Personal Education Plan (PEP)

The education part of a looked-after child's care plan

A Personal Education Plan (PEP) is a statutory active document for a looked-after child. It forms the education part of the child's Care Plan.

The PEP sets out the child's:

  • identified needs
  • school history
  • targets for educational progress, attainment and achievement, and the support in place to secure these targets
  • views about their own education and aspirations for the future (discussed in partnership with social workers, parents and carers)

Each looked-after child should feel that the PEP is relevant to their needs and other aspects of their lives. It is important to listen to and involve the child in a positive, supportive way during the PEP process.

Hampshire and Isle of Wight PEP Templates
Early Years PEP data form and guidance

Early Years optional supplementary PEP forms

The forms below are optional for schools and settings to use as required.
They are word versions of the pupil voice, parent/carer and social worker sections of the Hants and IOW PEP forms.
They can be sent/used to collate the input from the different stakeholders in advance of the meeting; and then cut and pasted into the data form itself:

Reception Year PEP data form and guidance

Supplementary Year R PEP forms

The forms below are optional for schools and settings to use as required.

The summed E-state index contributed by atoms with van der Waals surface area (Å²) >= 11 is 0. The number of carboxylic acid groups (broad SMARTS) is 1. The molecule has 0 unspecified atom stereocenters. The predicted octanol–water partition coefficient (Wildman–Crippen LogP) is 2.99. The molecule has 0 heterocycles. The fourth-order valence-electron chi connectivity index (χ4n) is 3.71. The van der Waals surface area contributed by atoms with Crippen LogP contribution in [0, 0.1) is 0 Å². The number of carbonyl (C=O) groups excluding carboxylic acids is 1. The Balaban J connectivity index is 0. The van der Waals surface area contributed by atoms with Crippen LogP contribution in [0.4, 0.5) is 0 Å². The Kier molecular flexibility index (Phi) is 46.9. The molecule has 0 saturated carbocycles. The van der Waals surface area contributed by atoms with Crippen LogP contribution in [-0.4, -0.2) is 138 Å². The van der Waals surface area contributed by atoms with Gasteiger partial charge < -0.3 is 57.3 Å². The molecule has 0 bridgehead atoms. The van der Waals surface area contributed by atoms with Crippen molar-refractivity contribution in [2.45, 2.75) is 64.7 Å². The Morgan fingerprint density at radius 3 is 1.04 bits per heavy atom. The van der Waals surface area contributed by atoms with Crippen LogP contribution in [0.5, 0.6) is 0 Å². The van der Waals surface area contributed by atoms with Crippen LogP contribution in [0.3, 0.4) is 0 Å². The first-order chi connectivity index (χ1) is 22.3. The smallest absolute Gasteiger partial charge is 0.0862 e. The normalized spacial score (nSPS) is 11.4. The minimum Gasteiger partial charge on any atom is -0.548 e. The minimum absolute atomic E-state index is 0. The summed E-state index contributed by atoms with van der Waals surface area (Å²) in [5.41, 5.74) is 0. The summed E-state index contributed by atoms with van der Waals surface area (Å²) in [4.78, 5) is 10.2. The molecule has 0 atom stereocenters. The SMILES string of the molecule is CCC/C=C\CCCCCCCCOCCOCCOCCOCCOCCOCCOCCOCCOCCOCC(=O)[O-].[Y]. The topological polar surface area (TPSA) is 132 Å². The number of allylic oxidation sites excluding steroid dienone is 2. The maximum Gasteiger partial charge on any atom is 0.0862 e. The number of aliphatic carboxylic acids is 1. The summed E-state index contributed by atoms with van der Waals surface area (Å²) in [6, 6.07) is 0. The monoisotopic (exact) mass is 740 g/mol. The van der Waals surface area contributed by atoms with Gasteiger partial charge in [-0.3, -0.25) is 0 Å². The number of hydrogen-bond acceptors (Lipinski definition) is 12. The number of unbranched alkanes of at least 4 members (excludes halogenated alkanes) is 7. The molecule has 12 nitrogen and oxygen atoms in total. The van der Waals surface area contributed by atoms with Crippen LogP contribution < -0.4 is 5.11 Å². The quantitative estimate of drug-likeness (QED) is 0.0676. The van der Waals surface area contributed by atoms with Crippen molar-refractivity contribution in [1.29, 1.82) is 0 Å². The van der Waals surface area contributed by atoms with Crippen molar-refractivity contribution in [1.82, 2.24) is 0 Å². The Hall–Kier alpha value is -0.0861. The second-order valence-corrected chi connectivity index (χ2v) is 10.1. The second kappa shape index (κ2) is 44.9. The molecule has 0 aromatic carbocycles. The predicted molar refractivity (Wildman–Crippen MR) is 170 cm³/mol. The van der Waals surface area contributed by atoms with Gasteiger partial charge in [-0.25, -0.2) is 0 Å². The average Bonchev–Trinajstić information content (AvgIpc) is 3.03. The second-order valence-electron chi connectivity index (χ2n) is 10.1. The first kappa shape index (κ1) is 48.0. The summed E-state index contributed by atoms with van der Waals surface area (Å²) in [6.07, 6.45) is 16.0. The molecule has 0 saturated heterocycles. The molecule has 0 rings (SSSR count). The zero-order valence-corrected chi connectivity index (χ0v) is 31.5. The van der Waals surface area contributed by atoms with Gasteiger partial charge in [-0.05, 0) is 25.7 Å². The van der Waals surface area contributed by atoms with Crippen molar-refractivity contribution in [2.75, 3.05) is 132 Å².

They are word versions of the pupil voice, parent/carer and social worker sections of the Hants and IOW PEP forms.
They can be sent/used to collate the input from the different stakeholders in advance of the meeting; and then cut and pasted into the data form itself:

Key Stage 1 and 2 PEP data forms and guidance

Optional supplementary PEP forms

The forms below are optional for schools and settings to use as required.
They are word versions of the pupil voice, parent/carer and social worker sections of the Hants and IOW PEP forms.
They can be sent/used to collate the input from the different stakeholders in advance of the meeting; and then cut and pasted into the data form itself:

Secondary PEP data forms and guidance

Optional supplementary PEP forms

The forms below are optional for schools and settings to use as required.
They are word versions of the pupil voice, parent/carer and social worker sections of the Hants and IOW PEP forms.
They can be sent/used to collate the input from the different stakeholders in advance of the meeting; and then cut and pasted into the data form itself:

Students with EHCP (All years) data forms and guidance

Optional supplementary PEP forms

The forms below are optional for schools and settings to use as required.
They are word versions of the pupil voice, parent/carer and social worker sections of the Hants and IOW PEP forms.
They can be sent/used to collate the input from the different stakeholders in advance of the meeting; and then cut and pasted into the data form itself:

Post 16 PEP form and guidance

Initial PEP for unaccompanied asylum seekers data form and guidance
Guidance
Statutory guidance

The government has published statutory guidance for local authorities, Promoting the educational achievement of looked-after children. It states that all looked-after children must have a Personal Education Plan (PEP).